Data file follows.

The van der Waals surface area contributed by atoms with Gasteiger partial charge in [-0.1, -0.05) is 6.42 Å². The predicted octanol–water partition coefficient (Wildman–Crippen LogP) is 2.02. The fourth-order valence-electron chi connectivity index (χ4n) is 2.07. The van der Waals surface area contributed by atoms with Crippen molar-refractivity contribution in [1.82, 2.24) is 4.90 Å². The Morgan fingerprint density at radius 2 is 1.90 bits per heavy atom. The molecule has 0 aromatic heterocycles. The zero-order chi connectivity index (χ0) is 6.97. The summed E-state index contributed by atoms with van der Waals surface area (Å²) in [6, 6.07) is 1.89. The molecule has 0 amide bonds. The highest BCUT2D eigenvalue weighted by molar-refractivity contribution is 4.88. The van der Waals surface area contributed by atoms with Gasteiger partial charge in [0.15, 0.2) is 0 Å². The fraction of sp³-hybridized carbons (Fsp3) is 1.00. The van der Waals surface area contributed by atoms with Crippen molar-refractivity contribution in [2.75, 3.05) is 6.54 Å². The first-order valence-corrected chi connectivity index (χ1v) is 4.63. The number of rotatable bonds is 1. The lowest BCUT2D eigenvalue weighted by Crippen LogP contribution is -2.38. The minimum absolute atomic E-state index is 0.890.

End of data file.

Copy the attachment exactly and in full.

The van der Waals surface area contributed by atoms with Gasteiger partial charge in [-0.1, -0.05) is 6.42 Å². The predicted octanol–water partition coefficient (Wildman–Crippen LogP) is 2.02. The fourth-order valence-electron chi connectivity index (χ4n) is 2.07. The van der Waals surface area contributed by atoms with Crippen molar-refractivity contribution in [1.82, 2.24) is 4.90 Å². The Morgan fingerprint density at radius 2 is 1.90 bits per heavy atom. The molecule has 0 aromatic heterocycles. The zero-order chi connectivity index (χ0) is 6.97. The summed E-state index contributed by atoms with van der Waals surface area (Å²) in [6, 6.07) is 1.89. The molecule has 0 amide bonds. The highest BCUT2D eigenvalue weighted by molar-refractivity contribution is 4.88. The van der Waals surface area contributed by atoms with Gasteiger partial charge in [0.15, 0.2) is 0 Å². The fraction of sp³-hybridized carbons (Fsp3) is 1.00. The van der Waals surface area contributed by atoms with Crippen molar-refractivity contribution in [2.75, 3.05) is 6.54 Å². The first-order valence-corrected chi connectivity index (χ1v) is 4.63. The number of rotatable bonds is 1. The lowest BCUT2D eigenvalue weighted by Crippen LogP contribution is -2.38. The minimum absolute atomic E-state index is 0.890.